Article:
The boy, who was 13 at the time of the blaze, pleaded guilty to two felony-level charges: third-degree burglary and fourth-degree arson.
The pleas satisfied a 10-count charge list that accused him of acting as an accomplice to Phillips.
The defendant originally was charged with criminally negligent homicide, but the prosecution did not insist on a guilty plea to that count.
The most severe sentence Batt can impose on the teenager is 18 months in a detention facility operated by either the state Department of Social Services or the Office of Children and Family Services.
Batt also has the option of a shorter sentence of detention or of placing the boy on probation. He also could grant a conditional discharge or an adjournment in contemplation of dismissal. The boy also will face a restitution order for the benefit of HTI, which by state law is limited to $1,500. The company's owner, Derek Martin, testified at the trial that he filed an insurance claim of $13 million.
Phillips died inside an abandoned office building that he and the defendant had entered by wiggling under a fence and climbing a ladder to the roof.
The defendant told police that a small fire was set in papers they found inside the building, but after a few minutes, they extinguished it with the contents of a Gatorade bottle they found.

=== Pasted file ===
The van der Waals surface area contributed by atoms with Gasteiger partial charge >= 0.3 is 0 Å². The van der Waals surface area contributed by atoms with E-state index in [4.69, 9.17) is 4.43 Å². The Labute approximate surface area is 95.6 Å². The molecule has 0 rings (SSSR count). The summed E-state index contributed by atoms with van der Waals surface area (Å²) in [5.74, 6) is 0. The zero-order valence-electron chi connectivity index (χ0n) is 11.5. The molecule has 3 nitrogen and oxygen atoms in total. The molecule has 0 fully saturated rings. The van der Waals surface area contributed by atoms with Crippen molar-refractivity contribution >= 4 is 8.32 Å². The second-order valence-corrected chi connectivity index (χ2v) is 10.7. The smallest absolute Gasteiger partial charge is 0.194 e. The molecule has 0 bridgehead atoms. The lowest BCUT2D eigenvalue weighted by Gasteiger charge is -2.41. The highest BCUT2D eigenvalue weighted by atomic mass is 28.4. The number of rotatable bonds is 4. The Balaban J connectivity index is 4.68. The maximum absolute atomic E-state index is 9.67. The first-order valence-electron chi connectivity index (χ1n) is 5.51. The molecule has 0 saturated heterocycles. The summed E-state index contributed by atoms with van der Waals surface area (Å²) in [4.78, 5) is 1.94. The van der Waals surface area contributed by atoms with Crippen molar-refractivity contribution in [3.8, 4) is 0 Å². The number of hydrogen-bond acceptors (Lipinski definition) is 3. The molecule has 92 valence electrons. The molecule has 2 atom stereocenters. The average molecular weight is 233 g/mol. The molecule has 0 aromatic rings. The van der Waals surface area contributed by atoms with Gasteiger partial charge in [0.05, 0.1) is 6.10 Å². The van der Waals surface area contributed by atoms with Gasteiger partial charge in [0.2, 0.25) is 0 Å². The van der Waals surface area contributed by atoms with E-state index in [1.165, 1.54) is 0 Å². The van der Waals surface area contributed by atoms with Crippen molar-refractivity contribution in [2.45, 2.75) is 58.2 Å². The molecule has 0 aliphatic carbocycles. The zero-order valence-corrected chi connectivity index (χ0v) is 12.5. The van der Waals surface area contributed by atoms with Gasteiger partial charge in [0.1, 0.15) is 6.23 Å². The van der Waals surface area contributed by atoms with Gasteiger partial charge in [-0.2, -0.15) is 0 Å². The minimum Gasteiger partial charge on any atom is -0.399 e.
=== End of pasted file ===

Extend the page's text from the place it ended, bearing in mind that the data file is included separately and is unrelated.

The defendant, however, said Phillips started another fire a few moments later in a different location, and this one quickly got out of control, spreading up the walls to the ceiling. The defendant told police he ran from the building and urged Phillips to leave, too, but Phillips did not. The defendant said the last thing he saw before he left was Phillips trying to put out the blaze with his shirt.
A few minutes later, Phillips phoned the defendant, but the call went to voicemail. The 19-second message, played during the trial, started with the trapped boy repeatedly shouting obscenities, ending with "I'm gonna (expletive) die!"
Phillips then panted three times, dropped his voice and said, "I love you, man."
A few unintelligible words and the phrase "die this way" followed before the message ended.
A mutual friend of the two boys testified that in a prior conversation, Phillips said, "I'm a pyromaniac."
That friend also said that the defendant ran to his house after escaping the fire and was trying to delete videos from his phone that he had taken at the scene.
Recovered by police, the videos showed a boy, apparently Phillips, making his way through brush outside the building; a small fire burning; and in the final clip, the gigantic blaze.
On the soundtrack of that last clip, the mutual friend said, "We have to tell them. The building's falling." The defendant replied, "Are you kidding me?"
But after the defendant played the voicemail for his mother later that evening, she contacted Lockport police.
The cellphone's call log showed that the defendant called Phillips back seven times in 31 minutes after the voicemail was received. The first call lasted one minute and 54 seconds. Its contents were never discussed during the trial or the 80-minute videotaped interview between the defendant and Lockport Detective Lt. Todd A. Chenez.
All of the subsequent calls lasted nine seconds or less, perhaps indicating that Phillips didn't answer and the calls went to voicemail.